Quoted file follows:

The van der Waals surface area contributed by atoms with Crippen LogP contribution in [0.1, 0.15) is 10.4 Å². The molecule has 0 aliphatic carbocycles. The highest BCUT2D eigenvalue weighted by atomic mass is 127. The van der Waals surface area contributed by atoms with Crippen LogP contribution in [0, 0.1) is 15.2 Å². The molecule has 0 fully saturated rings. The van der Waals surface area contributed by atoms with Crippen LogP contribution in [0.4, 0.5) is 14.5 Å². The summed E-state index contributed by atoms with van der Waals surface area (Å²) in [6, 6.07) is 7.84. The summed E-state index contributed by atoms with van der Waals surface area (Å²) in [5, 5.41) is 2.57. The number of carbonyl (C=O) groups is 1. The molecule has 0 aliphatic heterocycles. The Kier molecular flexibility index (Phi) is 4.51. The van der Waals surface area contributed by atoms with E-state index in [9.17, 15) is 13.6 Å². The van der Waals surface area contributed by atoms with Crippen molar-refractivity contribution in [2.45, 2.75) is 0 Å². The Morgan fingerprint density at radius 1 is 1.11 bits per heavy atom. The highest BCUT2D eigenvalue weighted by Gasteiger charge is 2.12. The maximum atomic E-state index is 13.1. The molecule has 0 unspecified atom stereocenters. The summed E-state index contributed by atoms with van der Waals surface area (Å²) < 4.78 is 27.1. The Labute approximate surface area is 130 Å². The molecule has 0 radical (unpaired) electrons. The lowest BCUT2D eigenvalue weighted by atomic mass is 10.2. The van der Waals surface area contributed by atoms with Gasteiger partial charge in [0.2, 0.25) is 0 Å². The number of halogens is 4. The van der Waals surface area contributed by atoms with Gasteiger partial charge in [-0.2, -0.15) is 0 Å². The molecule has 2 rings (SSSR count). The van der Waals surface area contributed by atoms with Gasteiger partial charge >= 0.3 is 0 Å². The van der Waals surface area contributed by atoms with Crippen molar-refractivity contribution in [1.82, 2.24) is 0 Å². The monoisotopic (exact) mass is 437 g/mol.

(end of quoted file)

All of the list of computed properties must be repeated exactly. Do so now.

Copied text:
The van der Waals surface area contributed by atoms with Crippen LogP contribution in [0.1, 0.15) is 10.4 Å². The molecule has 0 aliphatic carbocycles. The highest BCUT2D eigenvalue weighted by atomic mass is 127. The van der Waals surface area contributed by atoms with Crippen LogP contribution in [0, 0.1) is 15.2 Å². The molecule has 0 fully saturated rings. The van der Waals surface area contributed by atoms with Crippen LogP contribution in [0.4, 0.5) is 14.5 Å². The summed E-state index contributed by atoms with van der Waals surface area (Å²) in [6, 6.07) is 7.84. The summed E-state index contributed by atoms with van der Waals surface area (Å²) in [5, 5.41) is 2.57. The number of carbonyl (C=O) groups is 1. The molecule has 0 aliphatic heterocycles. The Kier molecular flexibility index (Phi) is 4.51. The van der Waals surface area contributed by atoms with E-state index in [9.17, 15) is 13.6 Å². The van der Waals surface area contributed by atoms with Crippen molar-refractivity contribution in [2.45, 2.75) is 0 Å². The Morgan fingerprint density at radius 1 is 1.11 bits per heavy atom. The highest BCUT2D eigenvalue weighted by Gasteiger charge is 2.12. The maximum atomic E-state index is 13.1. The molecule has 0 unspecified atom stereocenters. The summed E-state index contributed by atoms with van der Waals surface area (Å²) < 4.78 is 27.1. The Labute approximate surface area is 130 Å². The molecule has 0 radical (unpaired) electrons. The lowest BCUT2D eigenvalue weighted by atomic mass is 10.2. The van der Waals surface area contributed by atoms with Gasteiger partial charge in [0.2, 0.25) is 0 Å². The number of halogens is 4. The van der Waals surface area contributed by atoms with Gasteiger partial charge in [-0.2, -0.15) is 0 Å². The molecule has 2 rings (SSSR count). The van der Waals surface area contributed by atoms with Gasteiger partial charge >= 0.3 is 0 Å². The van der Waals surface area contributed by atoms with Crippen molar-refractivity contribution in [1.82, 2.24) is 0 Å². The monoisotopic (exact) mass is 437 g/mol.